BENGALURU: One meeting with Suchi Govindarajan is enough to tell you that this Bengalurean loves birds and wildlife. Dressed in a floral outfit, her ears are adorned with a pair of bulbul earrings, which, she points out, are actually “Himalayan bulbuls.” Given her love for avian creatures, it comes as no surprise then that Govindarajan’s book, her debut one, is a children’s book called Why Don’t Birds Comb Their Hair? Since travel and nature are recurrent themes in this writer’s works, she was all too keen to pen a children’s book on wildlife when Pratham Books approached her.
“The idea was to come out with a fun and silly book that children could also learn from,” says Govindarajan, who decided to focus on different crested birds. The book has her making quirky observations about each of the selected eight birds’ crests, such as comparing the bulbuls to a wave, hoopoes, to a frilly fan, spoonbill, to an old paintbrush, monals, to a tiny broom and so on. “Growing up, I always had trouble getting my thick wavy hair to behave. So in a way, this booklet me relive my childhood, which is one of the good parts about writing a book for children,” says the 43-year-old, whose love for birds was inherited from her mother.
Writing for the book began in 2018, with Govindarajan working on at least four drafts before the book was published online in 2019, and released in print earlier this year. “It’s very exciting to be able to hold my book in physical form,” she says, adding, “More and more people have been reaching out to me ever since this happened.” Calling birds an “accessible form of wildlife”, she says work for this book, which was illustrated by Anjora Noronha and edited by Yamini Vijayan and Radha Rangarajan, involved many fun conversations like what a human would do with their hair if they had similar hairstyles like the ones sported by these birds.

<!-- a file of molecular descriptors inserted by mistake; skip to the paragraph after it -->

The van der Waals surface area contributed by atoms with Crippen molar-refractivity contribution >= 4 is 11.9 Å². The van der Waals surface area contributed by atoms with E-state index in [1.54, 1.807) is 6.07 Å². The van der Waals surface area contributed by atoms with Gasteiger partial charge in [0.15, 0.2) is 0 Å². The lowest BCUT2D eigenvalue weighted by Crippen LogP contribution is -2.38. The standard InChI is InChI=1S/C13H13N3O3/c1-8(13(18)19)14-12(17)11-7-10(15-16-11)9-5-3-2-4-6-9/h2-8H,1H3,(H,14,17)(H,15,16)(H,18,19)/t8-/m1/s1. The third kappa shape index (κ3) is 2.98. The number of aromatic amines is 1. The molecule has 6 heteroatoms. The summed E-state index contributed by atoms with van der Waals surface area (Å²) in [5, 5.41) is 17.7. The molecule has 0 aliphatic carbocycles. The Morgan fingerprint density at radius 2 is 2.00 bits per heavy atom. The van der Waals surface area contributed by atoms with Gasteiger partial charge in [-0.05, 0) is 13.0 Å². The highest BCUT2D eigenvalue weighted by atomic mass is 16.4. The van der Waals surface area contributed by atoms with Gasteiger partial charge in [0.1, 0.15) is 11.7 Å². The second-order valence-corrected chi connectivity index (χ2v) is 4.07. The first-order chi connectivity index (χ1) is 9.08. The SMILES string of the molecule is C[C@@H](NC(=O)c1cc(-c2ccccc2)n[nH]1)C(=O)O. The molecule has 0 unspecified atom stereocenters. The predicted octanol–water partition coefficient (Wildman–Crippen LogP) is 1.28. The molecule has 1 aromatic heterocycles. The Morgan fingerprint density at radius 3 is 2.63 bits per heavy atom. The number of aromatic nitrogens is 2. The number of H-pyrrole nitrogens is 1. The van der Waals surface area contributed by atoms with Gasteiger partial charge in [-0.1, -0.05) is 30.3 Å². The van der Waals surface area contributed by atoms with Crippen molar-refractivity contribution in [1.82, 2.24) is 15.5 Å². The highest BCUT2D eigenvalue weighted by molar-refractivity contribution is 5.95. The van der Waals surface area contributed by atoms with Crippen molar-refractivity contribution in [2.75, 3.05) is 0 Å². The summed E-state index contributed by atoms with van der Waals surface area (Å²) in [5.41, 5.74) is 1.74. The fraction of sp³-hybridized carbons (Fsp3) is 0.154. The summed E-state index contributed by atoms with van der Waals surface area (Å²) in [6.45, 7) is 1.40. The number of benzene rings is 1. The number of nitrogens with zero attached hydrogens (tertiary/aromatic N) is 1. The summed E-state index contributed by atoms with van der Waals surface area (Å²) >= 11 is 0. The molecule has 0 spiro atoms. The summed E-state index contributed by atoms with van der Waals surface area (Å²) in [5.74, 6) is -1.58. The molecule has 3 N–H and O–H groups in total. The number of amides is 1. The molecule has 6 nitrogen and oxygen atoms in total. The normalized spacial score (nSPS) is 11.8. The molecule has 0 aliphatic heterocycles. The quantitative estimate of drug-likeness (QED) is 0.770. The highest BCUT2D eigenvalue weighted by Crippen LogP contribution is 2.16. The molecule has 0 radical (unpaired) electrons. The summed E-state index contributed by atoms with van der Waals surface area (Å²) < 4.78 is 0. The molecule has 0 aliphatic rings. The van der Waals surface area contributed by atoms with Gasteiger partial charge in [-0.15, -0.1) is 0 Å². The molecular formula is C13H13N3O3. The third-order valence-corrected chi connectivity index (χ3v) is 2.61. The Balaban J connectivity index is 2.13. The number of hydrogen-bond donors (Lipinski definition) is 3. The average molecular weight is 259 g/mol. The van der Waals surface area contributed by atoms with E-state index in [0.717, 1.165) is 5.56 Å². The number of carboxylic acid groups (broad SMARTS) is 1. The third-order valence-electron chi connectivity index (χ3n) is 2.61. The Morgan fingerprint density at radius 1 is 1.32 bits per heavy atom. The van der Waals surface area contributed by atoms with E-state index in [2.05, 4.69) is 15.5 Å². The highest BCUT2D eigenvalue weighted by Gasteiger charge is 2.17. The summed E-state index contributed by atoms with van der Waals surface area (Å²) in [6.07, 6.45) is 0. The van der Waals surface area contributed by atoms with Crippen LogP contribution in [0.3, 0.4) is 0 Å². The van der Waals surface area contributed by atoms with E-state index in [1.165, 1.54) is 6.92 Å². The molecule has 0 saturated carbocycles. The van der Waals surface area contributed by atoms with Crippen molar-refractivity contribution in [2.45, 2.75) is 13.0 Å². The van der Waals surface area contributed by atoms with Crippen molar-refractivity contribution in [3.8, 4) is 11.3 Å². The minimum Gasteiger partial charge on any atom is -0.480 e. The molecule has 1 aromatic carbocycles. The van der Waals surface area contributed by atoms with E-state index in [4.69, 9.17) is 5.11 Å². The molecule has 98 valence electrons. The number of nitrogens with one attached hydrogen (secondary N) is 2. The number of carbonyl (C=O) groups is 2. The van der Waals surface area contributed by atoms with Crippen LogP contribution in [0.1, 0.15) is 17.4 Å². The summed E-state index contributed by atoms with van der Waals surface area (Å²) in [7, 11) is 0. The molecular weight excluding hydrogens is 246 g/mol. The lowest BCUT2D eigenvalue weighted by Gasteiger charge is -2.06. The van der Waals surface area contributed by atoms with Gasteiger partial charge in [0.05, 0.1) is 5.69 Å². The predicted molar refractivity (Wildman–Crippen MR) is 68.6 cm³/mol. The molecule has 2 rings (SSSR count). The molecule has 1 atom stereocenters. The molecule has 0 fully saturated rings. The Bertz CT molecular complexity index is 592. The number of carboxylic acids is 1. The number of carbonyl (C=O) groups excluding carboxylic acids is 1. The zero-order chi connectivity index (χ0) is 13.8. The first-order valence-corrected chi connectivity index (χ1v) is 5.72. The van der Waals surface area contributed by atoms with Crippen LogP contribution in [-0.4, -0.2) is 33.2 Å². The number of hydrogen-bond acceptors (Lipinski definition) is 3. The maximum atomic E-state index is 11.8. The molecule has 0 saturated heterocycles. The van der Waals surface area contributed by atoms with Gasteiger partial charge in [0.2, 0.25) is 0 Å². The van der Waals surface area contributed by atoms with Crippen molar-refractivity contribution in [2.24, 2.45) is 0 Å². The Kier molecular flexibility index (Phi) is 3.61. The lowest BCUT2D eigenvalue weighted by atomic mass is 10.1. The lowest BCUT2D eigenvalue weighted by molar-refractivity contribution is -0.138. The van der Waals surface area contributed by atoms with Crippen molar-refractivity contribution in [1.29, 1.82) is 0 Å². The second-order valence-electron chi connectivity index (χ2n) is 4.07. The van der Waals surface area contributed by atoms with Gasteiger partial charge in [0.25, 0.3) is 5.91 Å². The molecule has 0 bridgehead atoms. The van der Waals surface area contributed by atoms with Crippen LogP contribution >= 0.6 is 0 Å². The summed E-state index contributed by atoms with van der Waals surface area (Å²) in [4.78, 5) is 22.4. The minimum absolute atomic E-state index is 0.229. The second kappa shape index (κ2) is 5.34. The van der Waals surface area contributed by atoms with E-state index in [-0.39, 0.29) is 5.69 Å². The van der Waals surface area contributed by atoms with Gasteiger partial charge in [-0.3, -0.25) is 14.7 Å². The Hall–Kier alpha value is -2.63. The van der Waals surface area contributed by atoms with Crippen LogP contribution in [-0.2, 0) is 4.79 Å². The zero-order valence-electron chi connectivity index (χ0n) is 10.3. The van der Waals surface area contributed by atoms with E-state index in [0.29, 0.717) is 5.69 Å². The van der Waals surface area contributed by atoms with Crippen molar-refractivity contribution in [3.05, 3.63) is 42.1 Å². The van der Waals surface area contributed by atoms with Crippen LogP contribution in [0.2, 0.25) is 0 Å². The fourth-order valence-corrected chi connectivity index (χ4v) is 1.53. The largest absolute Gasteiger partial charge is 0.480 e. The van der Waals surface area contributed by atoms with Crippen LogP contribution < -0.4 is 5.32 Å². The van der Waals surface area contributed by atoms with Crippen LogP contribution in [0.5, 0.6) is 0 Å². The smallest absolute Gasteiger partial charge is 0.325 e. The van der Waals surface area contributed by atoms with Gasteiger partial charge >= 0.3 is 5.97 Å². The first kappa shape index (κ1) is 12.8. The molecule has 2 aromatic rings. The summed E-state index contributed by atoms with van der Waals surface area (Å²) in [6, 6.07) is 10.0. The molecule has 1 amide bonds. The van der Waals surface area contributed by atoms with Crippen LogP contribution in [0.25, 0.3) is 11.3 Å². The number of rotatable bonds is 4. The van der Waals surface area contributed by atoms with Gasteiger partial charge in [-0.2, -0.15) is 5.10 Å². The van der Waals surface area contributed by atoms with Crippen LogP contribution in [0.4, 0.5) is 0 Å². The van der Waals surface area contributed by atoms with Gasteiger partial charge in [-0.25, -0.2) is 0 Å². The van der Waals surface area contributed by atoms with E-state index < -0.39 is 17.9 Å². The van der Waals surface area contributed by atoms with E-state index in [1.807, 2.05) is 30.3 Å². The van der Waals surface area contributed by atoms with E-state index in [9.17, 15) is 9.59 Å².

“The current climate scenario has definitely left me with some underlying worries about floods, cyclones and storms. But I’ve found that humour is a good way to deal with it,” says the author who studied in various schools, thanks to her father’s transferable job with public sector banks, before eventually settling in Bengaluru.
With a part-time job as a technical writer for an Australian company, Govindarajan found that writing at night worked best for this book. “Word choice is very important while writing a children’s book,” she says, adding that she paid special attention to the language she used so that the book could lend itself easily to translated versions. While feedback and reviews from people have been plenty, nothing leaves her happier than what children have to say. “They often find the book silly, and that for me, is great because that means they are enjoying the book.”